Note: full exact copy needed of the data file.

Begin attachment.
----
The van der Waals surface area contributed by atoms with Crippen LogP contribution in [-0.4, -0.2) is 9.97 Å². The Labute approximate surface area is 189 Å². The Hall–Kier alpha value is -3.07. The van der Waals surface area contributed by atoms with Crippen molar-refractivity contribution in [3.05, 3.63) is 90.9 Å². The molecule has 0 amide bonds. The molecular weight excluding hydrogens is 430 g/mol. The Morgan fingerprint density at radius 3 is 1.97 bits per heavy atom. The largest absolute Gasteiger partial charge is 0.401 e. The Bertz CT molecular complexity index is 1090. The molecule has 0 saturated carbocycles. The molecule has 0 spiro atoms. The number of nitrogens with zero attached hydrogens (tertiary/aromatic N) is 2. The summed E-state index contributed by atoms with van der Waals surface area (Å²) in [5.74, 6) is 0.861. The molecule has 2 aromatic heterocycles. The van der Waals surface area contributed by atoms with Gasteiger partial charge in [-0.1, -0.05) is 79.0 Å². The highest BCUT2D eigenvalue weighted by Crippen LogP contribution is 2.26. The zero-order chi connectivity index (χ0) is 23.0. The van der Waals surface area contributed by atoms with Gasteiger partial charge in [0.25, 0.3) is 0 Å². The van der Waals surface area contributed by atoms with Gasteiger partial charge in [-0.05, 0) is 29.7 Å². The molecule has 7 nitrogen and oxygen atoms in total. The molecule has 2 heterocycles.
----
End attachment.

The van der Waals surface area contributed by atoms with Crippen LogP contribution in [-0.4, -0.2) is 9.97 Å². The Labute approximate surface area is 189 Å². The Hall–Kier alpha value is -3.07. The van der Waals surface area contributed by atoms with Crippen molar-refractivity contribution in [3.05, 3.63) is 90.9 Å². The molecule has 0 amide bonds. The molecular weight excluding hydrogens is 430 g/mol. The Morgan fingerprint density at radius 3 is 1.97 bits per heavy atom. The largest absolute Gasteiger partial charge is 0.401 e. The Bertz CT molecular complexity index is 1090. The molecule has 0 saturated carbocycles. The molecule has 0 spiro atoms. The number of nitrogens with zero attached hydrogens (tertiary/aromatic N) is 2. The summed E-state index contributed by atoms with van der Waals surface area (Å²) in [5.74, 6) is 0.861. The molecule has 2 aromatic heterocycles. The van der Waals surface area contributed by atoms with Gasteiger partial charge in [-0.1, -0.05) is 79.0 Å². The highest BCUT2D eigenvalue weighted by Crippen LogP contribution is 2.26. The zero-order chi connectivity index (χ0) is 23.0. The van der Waals surface area contributed by atoms with Gasteiger partial charge in [0.25, 0.3) is 0 Å². The van der Waals surface area contributed by atoms with Gasteiger partial charge in [-0.05, 0) is 29.7 Å². The molecule has 7 nitrogen and oxygen atoms in total. The molecule has 2 heterocycles.